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Klein v. Torrey Point Group, LLC

United States District Court, S.D. New York

October 23, 2013

WILLIAM KLEIN, Plaintiff,
v.
TORREY POINT GROUP, LLC, Defendant

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For William Klein, Plaintiff: Robert Lee Rotmil, LEAD ATTORNEY, Morganville, NJ.

For Torrey Point Group, LLC, Defendant: Neil Anthony Capobianco, LEAD ATTORNEY, Dentons U.S. LLP (NY), New York, NY; Lindsay Faye Ditlow, Dentons U.S. LLP (NY), New York, NY.

OPINION

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OPINION AND ORDER

KATHERINE POLK FAILLA, United States District Judge.

Plaintiff William Klein brings this employment action alleging that Defendant Torrey Point Group, his former employer, failed to make required overtime, severance, commission, and bonus payments to him in violation of the Fair Labor Standards Act (" FLSA" ), the New York Labor Law (" NYLL" ), and various common-law causes of action. Pending before the Court are Defendant's motion for summary judgment with respect to all claims, Plaintiff's cross-motion for partial summary judgment, and Plaintiff's motion to compel production and for sanctions. For the reasons set forth in the remainder of this Opinion, the Court (i) grants in part and denies in part Defendant's motion for summary judgment; (ii) grants in part and denies in part Plaintiff's motion for summary judgment; (iii) grants in part and denies in part Plaintiff's motion to compel production; and (iv) denies Plaintiff's motion for sanctions and/or costs and fees.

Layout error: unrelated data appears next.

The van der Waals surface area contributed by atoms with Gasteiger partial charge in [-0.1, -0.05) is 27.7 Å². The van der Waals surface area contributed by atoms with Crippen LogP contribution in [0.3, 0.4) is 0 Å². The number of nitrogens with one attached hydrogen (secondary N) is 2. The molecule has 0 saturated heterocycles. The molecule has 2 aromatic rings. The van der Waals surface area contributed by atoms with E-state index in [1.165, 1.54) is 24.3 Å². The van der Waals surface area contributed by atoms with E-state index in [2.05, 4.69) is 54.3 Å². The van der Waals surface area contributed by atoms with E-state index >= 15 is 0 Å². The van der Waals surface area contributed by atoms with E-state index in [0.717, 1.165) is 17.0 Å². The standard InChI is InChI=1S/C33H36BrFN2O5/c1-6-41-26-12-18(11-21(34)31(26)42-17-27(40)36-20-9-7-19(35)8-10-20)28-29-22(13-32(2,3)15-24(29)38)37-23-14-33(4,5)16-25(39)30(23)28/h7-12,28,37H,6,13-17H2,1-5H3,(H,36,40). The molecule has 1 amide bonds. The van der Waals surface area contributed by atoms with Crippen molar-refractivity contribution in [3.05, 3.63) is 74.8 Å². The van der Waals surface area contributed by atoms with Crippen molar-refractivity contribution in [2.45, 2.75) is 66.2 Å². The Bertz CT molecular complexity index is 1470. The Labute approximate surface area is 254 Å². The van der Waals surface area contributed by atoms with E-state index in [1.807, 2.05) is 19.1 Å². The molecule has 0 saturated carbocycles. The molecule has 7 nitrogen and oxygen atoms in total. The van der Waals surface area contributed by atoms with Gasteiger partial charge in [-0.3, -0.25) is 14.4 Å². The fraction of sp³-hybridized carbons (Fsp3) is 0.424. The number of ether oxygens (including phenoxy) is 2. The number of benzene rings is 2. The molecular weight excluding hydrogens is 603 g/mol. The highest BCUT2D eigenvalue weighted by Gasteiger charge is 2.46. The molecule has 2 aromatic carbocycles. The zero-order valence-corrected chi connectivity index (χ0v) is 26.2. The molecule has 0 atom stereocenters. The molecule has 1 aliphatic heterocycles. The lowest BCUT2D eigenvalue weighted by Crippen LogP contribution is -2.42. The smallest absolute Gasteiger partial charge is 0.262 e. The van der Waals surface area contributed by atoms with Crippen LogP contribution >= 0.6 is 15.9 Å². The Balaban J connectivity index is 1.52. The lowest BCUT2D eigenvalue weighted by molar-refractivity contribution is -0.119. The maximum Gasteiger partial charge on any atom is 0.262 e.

FACTUAL BACKGROUND

A. Plaintiff's Employment with Defendant

The following facts are undisputed or, with respect to the issues on which a party has moved for summary judgment, construed in the light most favorable to the non-movant.[1] Defendant Torrey Point Group, a software and hardware reseller and consulting firm, hired Plaintiff William Klein as an Inside Account Manager on February 1, 2011. (Def. 56.1(a) ¶ 1; Pl. 56.1(b) ¶ 1). The job offer that Plaintiff

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ultimately accepted was memorialized in an offer letter (the " Offer Letter" ), which incorporated by reference a written job description that, inter alia, set forth a detailed list of " Primary Responsibilities." ( See Ditlow Decl. Exh. A).

A separate spreadsheet encapsulated the compensation plan for Plaintiff's position. (Compl. Exh. A 4). Plaintiff was compensated with an annual salary of $55,000, or $4,583.33 per month, supplemented by a bonus and commissions based " on gross profits on paid revenues ... secured by" Plaintiff. (Def. 56.1(a) ¶ ¶ 3, 4, 7; Pl. 56.1(b) ¶ ¶ 3, 4, 7). No provision was made for the payment of overtime. (Def. 56.1(a) ¶ 18; Pl. 56.1(a) ¶ ¶ 23, 24).

Plaintiff began his employment on February 7, 2011. (Def. 56.1(a) ¶ 10; Pl. 56.1(b) ¶ 10). His duties involved supporting the sales efforts of Chris Kolb, one of Defendant's Senior Account Managers, and his " Primary Responsibilities" were enumerated as follows: